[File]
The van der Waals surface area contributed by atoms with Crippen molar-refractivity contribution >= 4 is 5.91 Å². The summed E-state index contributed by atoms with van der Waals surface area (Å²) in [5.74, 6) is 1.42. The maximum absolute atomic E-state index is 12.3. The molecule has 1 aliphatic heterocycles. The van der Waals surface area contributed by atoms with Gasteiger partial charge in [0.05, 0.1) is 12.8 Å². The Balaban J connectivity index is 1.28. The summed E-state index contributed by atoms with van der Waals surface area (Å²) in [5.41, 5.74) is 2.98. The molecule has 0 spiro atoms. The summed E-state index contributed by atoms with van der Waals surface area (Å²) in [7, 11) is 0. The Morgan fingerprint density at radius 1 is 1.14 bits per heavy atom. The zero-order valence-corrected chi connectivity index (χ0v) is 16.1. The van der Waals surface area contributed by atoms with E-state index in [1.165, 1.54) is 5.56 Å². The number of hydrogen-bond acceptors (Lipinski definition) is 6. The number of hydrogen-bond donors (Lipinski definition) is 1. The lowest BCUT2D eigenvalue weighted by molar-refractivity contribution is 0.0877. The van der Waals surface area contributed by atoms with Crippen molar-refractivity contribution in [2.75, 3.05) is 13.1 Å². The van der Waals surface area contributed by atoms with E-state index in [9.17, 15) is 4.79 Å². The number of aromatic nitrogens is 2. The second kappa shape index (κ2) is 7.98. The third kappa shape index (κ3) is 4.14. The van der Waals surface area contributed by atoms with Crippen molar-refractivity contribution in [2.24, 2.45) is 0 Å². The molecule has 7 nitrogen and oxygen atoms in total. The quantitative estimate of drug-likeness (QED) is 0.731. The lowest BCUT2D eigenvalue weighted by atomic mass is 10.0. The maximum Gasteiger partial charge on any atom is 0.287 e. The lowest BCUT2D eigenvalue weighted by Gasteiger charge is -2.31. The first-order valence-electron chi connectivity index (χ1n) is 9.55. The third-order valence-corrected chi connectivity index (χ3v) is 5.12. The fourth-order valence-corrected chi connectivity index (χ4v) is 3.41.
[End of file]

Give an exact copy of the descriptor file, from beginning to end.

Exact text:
The van der Waals surface area contributed by atoms with Crippen molar-refractivity contribution >= 4 is 5.91 Å². The summed E-state index contributed by atoms with van der Waals surface area (Å²) in [5.74, 6) is 1.42. The maximum absolute atomic E-state index is 12.3. The molecule has 1 aliphatic heterocycles. The van der Waals surface area contributed by atoms with Gasteiger partial charge in [0.05, 0.1) is 12.8 Å². The Balaban J connectivity index is 1.28. The summed E-state index contributed by atoms with van der Waals surface area (Å²) in [5.41, 5.74) is 2.98. The molecule has 0 spiro atoms. The summed E-state index contributed by atoms with van der Waals surface area (Å²) in [7, 11) is 0. The Morgan fingerprint density at radius 1 is 1.14 bits per heavy atom. The zero-order valence-corrected chi connectivity index (χ0v) is 16.1. The van der Waals surface area contributed by atoms with E-state index in [1.165, 1.54) is 5.56 Å². The number of hydrogen-bond acceptors (Lipinski definition) is 6. The number of hydrogen-bond donors (Lipinski definition) is 1. The lowest BCUT2D eigenvalue weighted by molar-refractivity contribution is 0.0877. The van der Waals surface area contributed by atoms with Crippen molar-refractivity contribution in [2.75, 3.05) is 13.1 Å². The van der Waals surface area contributed by atoms with E-state index in [9.17, 15) is 4.79 Å². The number of aromatic nitrogens is 2. The second kappa shape index (κ2) is 7.98. The third kappa shape index (κ3) is 4.14. The van der Waals surface area contributed by atoms with Crippen molar-refractivity contribution in [2.24, 2.45) is 0 Å². The molecule has 7 nitrogen and oxygen atoms in total. The quantitative estimate of drug-likeness (QED) is 0.731. The lowest BCUT2D eigenvalue weighted by atomic mass is 10.0. The maximum Gasteiger partial charge on any atom is 0.287 e. The lowest BCUT2D eigenvalue weighted by Gasteiger charge is -2.31. The first-order valence-electron chi connectivity index (χ1n) is 9.55. The third-order valence-corrected chi connectivity index (χ3v) is 5.12. The fourth-order valence-corrected chi connectivity index (χ4v) is 3.41.